A cuisine known for it's diversity and variety, Latin American dining is as colourful as it's people, making it a significant part of their culture. Tastes of Latin America can now be found all over the world. Here's where you can enjoy the most flavoursome ceviche, moqueca and Pisco Sours in Spain's capital. 

Located in the Puerta de Alcalá, one of the most emblematic and iconic areas of Madrid, the Vailima tearoom is a relaxed and welcoming tea shop where you can take a break from the chaos of daily life.

Located in the heart of the trendy and lively Justicia neighborhood, you will find Le Petit, a charming French bistro situated in the center of Madrid.

With a modern and casual gastronomic appeal, the group Tragaluz and Compañía de Lobos introduces to the capital of Spain the restaurant Ana La Santa, located in the center of the city.

"Angelica" was initially the first herb store in Madrid, inaugurated in 1948. But when the store was about to close, the brothers Luz and Carlos Zamora passionated by the history and ambience of the establishment, decided to purchase the shop and transform it into a diversified coffee shop, then being born the Café Angelica.

Experience the best of the fusion between Japanese and Peruvian cuisine in the heart of Madrid. 

With a plethora of local designers and international brands, Madrid's shopping scene is flourishing going into 2018. Home to local artisans, it's boutiques are putting this captial city on the fashion map.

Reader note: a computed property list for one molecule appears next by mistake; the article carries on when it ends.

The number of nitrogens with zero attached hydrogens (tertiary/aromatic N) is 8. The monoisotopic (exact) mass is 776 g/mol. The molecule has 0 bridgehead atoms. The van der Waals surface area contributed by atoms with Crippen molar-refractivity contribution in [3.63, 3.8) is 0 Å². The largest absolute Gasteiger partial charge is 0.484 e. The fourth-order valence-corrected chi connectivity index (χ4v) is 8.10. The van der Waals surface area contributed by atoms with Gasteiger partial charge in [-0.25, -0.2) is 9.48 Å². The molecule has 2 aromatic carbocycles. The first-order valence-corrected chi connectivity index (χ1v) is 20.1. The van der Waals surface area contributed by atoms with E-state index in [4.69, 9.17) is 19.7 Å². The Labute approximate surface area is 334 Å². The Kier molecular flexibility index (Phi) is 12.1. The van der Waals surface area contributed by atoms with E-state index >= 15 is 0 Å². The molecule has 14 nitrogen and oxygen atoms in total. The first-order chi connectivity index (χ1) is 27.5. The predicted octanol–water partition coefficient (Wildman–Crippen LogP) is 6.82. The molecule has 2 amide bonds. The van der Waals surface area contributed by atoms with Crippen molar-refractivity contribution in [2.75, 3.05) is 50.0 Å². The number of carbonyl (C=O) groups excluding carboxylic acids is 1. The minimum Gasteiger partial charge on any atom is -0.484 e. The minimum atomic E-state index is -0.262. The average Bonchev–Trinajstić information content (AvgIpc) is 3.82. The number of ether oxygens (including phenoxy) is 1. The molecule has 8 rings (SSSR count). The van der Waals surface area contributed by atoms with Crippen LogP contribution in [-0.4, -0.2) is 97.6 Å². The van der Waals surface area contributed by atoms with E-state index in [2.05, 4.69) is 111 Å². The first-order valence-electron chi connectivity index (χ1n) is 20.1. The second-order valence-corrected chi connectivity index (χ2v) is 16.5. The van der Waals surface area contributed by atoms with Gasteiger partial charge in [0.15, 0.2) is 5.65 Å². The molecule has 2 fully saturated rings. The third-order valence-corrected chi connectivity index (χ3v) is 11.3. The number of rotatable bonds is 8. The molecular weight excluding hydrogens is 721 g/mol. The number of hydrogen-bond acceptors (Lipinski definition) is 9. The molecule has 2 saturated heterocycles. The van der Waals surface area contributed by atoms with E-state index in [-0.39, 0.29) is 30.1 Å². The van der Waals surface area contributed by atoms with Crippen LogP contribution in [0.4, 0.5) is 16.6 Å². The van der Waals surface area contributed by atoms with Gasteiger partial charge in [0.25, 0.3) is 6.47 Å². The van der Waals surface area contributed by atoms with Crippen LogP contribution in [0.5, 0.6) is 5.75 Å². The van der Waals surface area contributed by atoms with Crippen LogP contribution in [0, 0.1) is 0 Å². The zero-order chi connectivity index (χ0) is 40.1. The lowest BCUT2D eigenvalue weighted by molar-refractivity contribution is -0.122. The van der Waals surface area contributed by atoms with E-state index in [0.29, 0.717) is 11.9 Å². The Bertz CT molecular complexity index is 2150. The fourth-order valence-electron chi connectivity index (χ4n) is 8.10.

Spanish wine needs little introduction; the third largest producer of wine in the world, Spain’s reputation follows only that of France and Italy. And of course as everyone knows, wine-producing countries tend to keep the best stuff for themselves so we’ve put together a list of four of our favourite wine bars where you can sample the best of Spain’s wine.


Madrid is a fantastic city for shopping and it seems the Spanish have a knack for creating an exciting consumer experience. We’ve compiled a list of our favourite four but you’ll discover lots more as you walk around the different barrios of this vibrant metropolis.


Spain is no stranger to gourmand accolades. El Bulli, in Roses near Catalonia, was, until its closure in 2011, frequently named the best restaurant in the world. Accordingly, Spanish chefs have a certain standard to live up to and even surpass if they want to make a name for themselves. There’s nothing like a bit of competition to get the creative juices flowing, so we’ve chosen our four favorite Michelin restaurants in Madrid that we feel represent the best of new Spanish cooking.